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Say Goodbye

November 9, 2006

*It’s that time again to “Say Goodbye,” (Chris Brown, 2006) to all of your unwanted clothes, tattered furniture and tired lava lamps.  The 70s have come and gone again, two times now.   This week, I’m sharing one of your questions regarding giving property to charity.

Dear Shannon : My husband has been after me to “spring clean,” and has dubbed me the “Queen of  Clutter”.  He has even tried to tell me that he would “Pay me to get rid of old clothes/furniture/junk”.  I asked him, “How is that possible?”  He said that if we “donate to charities,” we can get a slip to turn in for our taxes.  Is there a limit on the dollar amount that you can claim for donations per year?   From – Trying To Get Paid For the Mess That I Made, In the Beautiful State of Maryland.

Dear Messy :  Yes, you can take a charitable contribution for all your donations of non-cash items made to a 501(c)(3) organization; such as, clothes, appliances, household goods, toys, or furniture. You can only deduct the fair market value of the items, not what you originally paid for them.

How much can you deduct?   The “Sky is the Limit?” (Notorius B.I.G., 1997)   I’m afraid not.  In most cases, the amount you can deduct for your contributions is limited to 50% of your adjusted gross income. However, in some cases, your contribution can be limited by as much as 20% or 30% of your adjusted gross income.

What happens if you’re so charitable that you give more than your limit?  All is not lost. You can take any unused contributions and carry them forward to your tax return next year (for up to 5 years).

Here are a few pointers to keep in mind about property donations:

Pointer 1: “The (Real) Shim Shady,” (Eminem, 1999).

Your tax deduction must be based off the “real” fair market value of the property – not what you paid for it and not what your momma said she thinks it worth.   How do you find the real fair market value?   Thanks to the internet, there are several websites that have free valuation guides, such as The Salvation Army’s website – www.satruck.com. You may be surprised at how little your used items are worth. Keep in mind, this is only one source for valuing your used items.   Many tax preparation software programs also provide valuation guides that can result in much higher values. If you are giving away your $500 Burberry purse (because it’s so last season), the fair market value is probably significantly higher than the $20 value listed on the Salvation Army’s website. For truly expensive item, try searching eBay or a similar website. Print out a copy of your search and include that in your tax file as proof that your one-year old Burberry purse was worth more than $20.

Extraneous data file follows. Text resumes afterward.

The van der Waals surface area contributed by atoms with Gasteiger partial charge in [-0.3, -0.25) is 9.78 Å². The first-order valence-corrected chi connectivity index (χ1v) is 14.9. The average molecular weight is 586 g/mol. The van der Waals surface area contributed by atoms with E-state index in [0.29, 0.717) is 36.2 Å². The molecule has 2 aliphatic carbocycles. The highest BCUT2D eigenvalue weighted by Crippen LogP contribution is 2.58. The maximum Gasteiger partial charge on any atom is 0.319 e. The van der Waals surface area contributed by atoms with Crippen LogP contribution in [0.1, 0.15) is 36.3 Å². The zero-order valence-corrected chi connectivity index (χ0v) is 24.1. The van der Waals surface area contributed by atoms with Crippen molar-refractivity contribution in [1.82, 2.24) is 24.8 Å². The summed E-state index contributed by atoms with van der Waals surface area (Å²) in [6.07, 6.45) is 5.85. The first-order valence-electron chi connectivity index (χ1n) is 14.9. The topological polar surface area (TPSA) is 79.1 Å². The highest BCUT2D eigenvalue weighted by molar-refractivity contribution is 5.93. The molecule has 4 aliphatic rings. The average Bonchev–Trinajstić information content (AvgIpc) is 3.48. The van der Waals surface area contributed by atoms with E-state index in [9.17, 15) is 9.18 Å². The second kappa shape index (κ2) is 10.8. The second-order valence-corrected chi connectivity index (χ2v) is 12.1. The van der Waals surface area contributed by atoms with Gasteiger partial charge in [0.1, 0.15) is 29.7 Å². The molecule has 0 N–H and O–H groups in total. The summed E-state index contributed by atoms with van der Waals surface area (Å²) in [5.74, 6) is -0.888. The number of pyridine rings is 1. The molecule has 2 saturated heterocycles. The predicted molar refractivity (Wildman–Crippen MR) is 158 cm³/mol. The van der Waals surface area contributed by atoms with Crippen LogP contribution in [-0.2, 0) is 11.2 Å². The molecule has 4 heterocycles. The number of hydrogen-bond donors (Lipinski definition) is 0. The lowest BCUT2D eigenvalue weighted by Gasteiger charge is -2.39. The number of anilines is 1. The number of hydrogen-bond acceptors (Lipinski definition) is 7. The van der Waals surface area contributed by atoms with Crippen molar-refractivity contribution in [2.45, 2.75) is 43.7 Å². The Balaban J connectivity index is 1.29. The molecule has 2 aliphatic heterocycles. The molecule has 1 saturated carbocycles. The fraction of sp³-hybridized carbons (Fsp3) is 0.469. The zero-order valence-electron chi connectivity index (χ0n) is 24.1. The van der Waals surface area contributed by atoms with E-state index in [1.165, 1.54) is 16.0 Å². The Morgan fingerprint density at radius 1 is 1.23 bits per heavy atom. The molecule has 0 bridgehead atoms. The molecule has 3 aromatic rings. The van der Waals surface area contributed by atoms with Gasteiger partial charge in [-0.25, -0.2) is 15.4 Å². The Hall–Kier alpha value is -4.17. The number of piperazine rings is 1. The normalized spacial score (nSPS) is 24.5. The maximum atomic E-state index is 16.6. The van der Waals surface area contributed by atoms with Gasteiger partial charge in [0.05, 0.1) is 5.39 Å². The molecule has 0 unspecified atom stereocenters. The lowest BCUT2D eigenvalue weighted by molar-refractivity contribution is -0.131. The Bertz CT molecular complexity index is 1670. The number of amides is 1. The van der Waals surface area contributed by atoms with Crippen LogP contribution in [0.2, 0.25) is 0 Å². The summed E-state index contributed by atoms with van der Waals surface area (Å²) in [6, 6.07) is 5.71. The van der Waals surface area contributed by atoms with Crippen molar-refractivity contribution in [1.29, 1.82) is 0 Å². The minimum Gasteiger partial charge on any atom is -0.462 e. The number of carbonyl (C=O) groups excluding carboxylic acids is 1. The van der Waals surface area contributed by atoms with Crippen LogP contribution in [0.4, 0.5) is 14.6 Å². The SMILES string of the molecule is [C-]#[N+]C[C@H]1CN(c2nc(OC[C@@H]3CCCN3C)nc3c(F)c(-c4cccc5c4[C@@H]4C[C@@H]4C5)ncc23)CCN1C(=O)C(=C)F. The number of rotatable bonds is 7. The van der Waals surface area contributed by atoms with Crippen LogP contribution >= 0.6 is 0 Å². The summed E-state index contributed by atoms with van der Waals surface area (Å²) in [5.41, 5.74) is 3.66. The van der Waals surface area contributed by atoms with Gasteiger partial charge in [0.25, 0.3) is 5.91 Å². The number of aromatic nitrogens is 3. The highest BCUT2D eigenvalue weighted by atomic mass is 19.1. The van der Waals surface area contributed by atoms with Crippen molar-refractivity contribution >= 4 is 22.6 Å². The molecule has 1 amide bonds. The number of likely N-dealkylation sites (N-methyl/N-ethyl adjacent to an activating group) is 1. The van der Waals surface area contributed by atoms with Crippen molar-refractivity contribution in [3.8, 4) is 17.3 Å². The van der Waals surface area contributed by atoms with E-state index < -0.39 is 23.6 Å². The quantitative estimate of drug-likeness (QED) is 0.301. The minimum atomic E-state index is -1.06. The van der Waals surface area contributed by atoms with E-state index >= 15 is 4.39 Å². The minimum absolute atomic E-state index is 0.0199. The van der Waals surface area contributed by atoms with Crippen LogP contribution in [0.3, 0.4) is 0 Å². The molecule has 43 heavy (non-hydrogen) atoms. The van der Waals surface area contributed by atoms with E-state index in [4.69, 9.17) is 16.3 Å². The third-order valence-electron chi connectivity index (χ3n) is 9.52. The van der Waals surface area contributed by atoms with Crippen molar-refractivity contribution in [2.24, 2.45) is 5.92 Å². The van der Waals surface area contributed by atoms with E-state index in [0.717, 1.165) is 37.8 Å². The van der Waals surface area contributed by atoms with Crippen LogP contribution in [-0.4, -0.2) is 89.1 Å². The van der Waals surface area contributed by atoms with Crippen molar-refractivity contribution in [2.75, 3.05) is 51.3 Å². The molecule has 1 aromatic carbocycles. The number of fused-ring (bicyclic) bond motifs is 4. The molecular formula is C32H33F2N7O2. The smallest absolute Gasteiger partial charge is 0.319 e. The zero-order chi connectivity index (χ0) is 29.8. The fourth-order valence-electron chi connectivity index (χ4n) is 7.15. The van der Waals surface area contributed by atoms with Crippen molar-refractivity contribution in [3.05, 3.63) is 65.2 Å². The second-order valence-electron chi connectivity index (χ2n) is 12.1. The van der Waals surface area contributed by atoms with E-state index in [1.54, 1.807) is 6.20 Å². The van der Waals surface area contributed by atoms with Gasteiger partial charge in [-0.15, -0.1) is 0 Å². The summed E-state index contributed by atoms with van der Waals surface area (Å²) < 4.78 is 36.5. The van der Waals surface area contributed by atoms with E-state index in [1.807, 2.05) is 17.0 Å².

Pointer 2: Form 8283 .

You will need to complete Form 8283, Non-Cash Charitable Contributions , for all non-cash donations over $500 and attach it your tax return. Fill out Section A of Form 8283 for non-cash contributions less than $5,000. For non-cash contributions over $5,000, fill out Section B of Form 8283 and don’t forget to have the organization sign the form. You may also have to get a written appraisal for the value of the property being donated. If the organization sells, or otherwise disposes, of the property you donated within 2 years after the date of receipt of your contribution, the organization must then file Form 8282, Donee Information Return   (within 125 days from the date of sale) and send a copy of this to you.

Pointer 3: Keep, Keepin On’ (…You gotta keep keepin’ on, D. Train 1982).

You must keep good records to prove or substantiate your property donations. Most charities have pre-printed forms that can serve as good receipts. You should keep a file for all your property donations and keep copies of these records for at least 3 years.

Pointer 4: Mercedes Boy, (Peebles, 1988).

In recent years, car donations have also become very popular. But beware: The IRS was so concerned about people taking large charitable contributions for cars that were basically worthless (sort of like those in Fred Sanford’s junk yard) that the tax laws were changed to force more accurate valuations of car donations. Generally, you can find this dollar amount in any of the popular used car guides. But beware: If you take the highest value listed in the guide, be prepared to support it. Also, if your car needs major repairs, it will be difficult to prove that it is worth the highest fair market value listed in the used car guide.

As of January 1, 2005, if you donate a car to a charity, and the value of the car is more than $500, your deduction depends on what happens to the car after the charity gets it. If the charity sells the car without making any improvements or changes to it ( i.e., they don’t “pimp your ride”), your deduction is what the charity gets for your car (i.e., the gross sales proceeds).  If the car is altered or improved by the charity (i.e., they turn your “hooptie” into a “whooptie woo”), your deduction is the new fair market value of the car. Also, you must get a receipt or thank you letter from the charity; attach it to your tax return. For more on car donations, see IRS Publication 4302, A Charity’s Guide to Car Donations and IRS Publication 4303, A Donor’s Guide to Car Donations.

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